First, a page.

At 0900 hours this morning we entered Queensland waters, so it was time for shorts, t-shirts and thongs, as Surfers’ Paradise came into view on the port side. One or two brave souls went briefly for the Sunshine State mode of attire, but the southwesterly wind behind us is still fresh and most of the crew stood well wrapped up. But we do have sunshine, a sea abating after the fierce weather of the last 24 hours, and favourable winds to take us to Moreton Bay and the Brisbane River.
The Captain was very complimentary to all the crew at his morning’s briefing, in the aftermath of the Force 7/8 gale, saying that they had proved their seaworthiness in tough conditions. The main challenge during the high winds and mountainous seas was to keep the ship with the wind directly behind it, and riding the waves head-on, so that there was no danger of her slipping sideways into a deep trough of swell. He acknowledged that all the teams of two who had handled the helm in these conditions found it a hard physical experience.
At one point the ship made a speed of 10.6 knots – a ship record – and, said Captain Ross, remarkable for a 500-ton vessel carrying 56 people ‘scudding’ with only a fore course and reefed topsail set. This gave some idea of the conditions we had undergone.
He pointed out that the original Endeavour had been a converted collier from Whitby, England, and the way she had handled in the weather and with over five-metre breaking waves, showed that she was a very safe vessel even when heeling heavily.
All the watches had to handle the gale force conditions, spending most of their entire watch helming and on lookout. Mainmast watch had a lot of spray as 44 knots of wind flew over the deck, and two identical mysterious boats that didn’t show up on the radar, circled the ship. Some bracing of the sails had to be done by the mizzenmast watch in the early hours as they passed Cape Byron, Australia’s eastern-most point. As well as helming, foremast watch were busy re-coiling lines as they blew off their cleats.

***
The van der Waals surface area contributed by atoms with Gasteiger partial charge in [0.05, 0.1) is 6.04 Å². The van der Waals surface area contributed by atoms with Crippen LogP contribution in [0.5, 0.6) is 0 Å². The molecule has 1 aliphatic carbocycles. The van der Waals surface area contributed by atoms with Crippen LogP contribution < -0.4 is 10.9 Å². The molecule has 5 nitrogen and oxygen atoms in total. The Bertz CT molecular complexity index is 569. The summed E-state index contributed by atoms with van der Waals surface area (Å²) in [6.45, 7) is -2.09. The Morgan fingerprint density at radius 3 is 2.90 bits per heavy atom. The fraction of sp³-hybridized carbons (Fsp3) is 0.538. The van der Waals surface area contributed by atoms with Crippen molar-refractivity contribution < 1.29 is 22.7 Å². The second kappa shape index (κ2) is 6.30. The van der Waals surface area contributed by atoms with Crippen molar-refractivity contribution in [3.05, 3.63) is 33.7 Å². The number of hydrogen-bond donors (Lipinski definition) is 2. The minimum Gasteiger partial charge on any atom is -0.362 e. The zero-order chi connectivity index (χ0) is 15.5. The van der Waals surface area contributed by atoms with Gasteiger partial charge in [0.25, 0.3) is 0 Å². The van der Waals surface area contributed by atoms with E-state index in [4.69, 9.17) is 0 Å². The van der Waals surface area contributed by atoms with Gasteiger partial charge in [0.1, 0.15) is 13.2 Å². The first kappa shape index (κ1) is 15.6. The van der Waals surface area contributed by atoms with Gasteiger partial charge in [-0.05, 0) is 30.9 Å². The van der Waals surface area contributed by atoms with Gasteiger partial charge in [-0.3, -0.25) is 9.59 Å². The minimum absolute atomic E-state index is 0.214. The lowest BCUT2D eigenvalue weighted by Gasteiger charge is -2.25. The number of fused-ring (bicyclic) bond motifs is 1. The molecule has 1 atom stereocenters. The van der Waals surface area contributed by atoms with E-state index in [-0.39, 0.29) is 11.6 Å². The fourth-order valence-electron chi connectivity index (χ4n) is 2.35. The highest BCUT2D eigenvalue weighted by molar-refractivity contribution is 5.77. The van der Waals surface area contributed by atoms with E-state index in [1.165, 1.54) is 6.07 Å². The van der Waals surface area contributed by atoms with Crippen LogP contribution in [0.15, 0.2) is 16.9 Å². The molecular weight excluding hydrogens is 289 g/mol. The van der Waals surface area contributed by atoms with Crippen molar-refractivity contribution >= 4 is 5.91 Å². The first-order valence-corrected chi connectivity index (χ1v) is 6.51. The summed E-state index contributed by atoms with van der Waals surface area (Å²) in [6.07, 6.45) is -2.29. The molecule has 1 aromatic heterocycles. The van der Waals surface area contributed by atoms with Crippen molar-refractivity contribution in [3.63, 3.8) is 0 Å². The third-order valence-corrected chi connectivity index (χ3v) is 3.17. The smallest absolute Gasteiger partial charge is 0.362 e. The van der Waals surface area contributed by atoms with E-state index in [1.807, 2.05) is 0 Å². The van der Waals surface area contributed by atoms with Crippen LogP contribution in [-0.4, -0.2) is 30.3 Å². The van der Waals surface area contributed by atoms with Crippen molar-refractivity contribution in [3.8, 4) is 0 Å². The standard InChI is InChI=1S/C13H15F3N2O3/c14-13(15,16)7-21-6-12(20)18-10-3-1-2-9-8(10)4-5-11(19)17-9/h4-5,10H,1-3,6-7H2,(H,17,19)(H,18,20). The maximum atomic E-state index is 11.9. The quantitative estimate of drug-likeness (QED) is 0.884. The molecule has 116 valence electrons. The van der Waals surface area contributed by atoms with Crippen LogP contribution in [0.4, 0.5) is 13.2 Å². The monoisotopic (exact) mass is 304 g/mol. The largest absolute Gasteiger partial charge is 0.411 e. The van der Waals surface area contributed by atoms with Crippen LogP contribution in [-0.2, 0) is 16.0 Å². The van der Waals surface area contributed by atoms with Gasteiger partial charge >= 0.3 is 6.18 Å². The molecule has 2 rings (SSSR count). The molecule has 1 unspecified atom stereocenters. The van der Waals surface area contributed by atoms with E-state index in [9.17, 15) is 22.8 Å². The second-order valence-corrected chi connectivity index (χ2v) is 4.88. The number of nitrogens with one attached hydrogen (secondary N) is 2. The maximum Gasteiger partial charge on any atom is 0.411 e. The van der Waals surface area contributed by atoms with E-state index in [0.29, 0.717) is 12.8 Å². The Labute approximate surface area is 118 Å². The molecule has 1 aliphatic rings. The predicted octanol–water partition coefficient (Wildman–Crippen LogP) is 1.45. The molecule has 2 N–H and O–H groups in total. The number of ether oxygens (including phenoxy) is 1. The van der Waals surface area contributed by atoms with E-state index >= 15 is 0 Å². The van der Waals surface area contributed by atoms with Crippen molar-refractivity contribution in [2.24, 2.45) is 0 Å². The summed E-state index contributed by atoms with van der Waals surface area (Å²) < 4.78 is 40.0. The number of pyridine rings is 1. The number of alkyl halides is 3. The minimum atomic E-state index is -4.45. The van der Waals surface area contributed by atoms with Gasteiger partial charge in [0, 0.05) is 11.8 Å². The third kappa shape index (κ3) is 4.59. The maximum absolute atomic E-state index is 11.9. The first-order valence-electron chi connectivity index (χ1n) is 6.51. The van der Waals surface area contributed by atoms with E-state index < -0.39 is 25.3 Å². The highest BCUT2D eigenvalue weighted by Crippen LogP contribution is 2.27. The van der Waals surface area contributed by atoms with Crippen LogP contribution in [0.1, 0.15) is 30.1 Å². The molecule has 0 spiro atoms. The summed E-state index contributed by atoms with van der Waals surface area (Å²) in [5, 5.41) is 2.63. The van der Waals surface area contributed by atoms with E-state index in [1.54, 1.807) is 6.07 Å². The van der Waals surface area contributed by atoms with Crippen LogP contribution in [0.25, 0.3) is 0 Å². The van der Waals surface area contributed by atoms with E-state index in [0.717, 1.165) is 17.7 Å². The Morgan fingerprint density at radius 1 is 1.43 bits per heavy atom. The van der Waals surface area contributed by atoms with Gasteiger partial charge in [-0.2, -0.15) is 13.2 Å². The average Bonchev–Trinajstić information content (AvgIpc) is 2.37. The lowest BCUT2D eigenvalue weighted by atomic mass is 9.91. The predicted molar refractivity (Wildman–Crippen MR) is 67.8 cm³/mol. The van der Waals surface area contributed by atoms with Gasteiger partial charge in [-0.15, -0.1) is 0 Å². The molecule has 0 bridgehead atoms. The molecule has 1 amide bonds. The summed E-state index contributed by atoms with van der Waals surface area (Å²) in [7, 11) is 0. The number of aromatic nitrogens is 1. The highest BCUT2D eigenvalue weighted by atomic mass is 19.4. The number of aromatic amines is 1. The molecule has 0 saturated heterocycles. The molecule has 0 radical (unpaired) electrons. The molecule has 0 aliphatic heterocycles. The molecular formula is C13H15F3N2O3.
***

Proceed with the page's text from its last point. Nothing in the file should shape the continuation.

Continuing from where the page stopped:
This morning, we had originally planned to sail closer to the shore, in the wake of Captain Cook, and see the breakers over the shoals of Point Danger which very nearly caused Cook a disaster. But the wind and sea was too strong to take any risk of following this piece of history. The shoals are still dangerous, with counter currents and strong eddies swirling around them.
Over the past few days, when the weather has been calmer, parties from the watches have also been busy scraping and sanding the paintwork, and fresh coats of paints applied to keep the ship well-maintained. Others have been learning knots, and also preparing for the Big Test on the last day, when the crews will compete against one another on their knowledge of the rigging.
With this wind behind us, we are now a little ahead of schedule, which will allow for any unexpected change in conditions. Hoping to relax a little after the efforts of the past day or so, the crew heard the Captain deny the ‘scuttlebut’ that there would be no ‘happy hour’ of ship cleaning and polishing today. So it was back to the brooms and mops and cleaning materials for each watch as usual. But no grumbling; everyone is united with a strong sense of achievement in coping with the gale.
The ‘Sod’s Opera’, scheduled for the last night of the voyage is putting pressure on the dramatic creativity of the watches, and causing a growing competitive spirit – including a little maritime espionage to discover what rivals intend. Diversionary tactics are now being employed by some, as is a certain amount of snaffling of items from around the ship for props and costumes. That’s show business!
Contributed by ship’s steward, Melanie Snow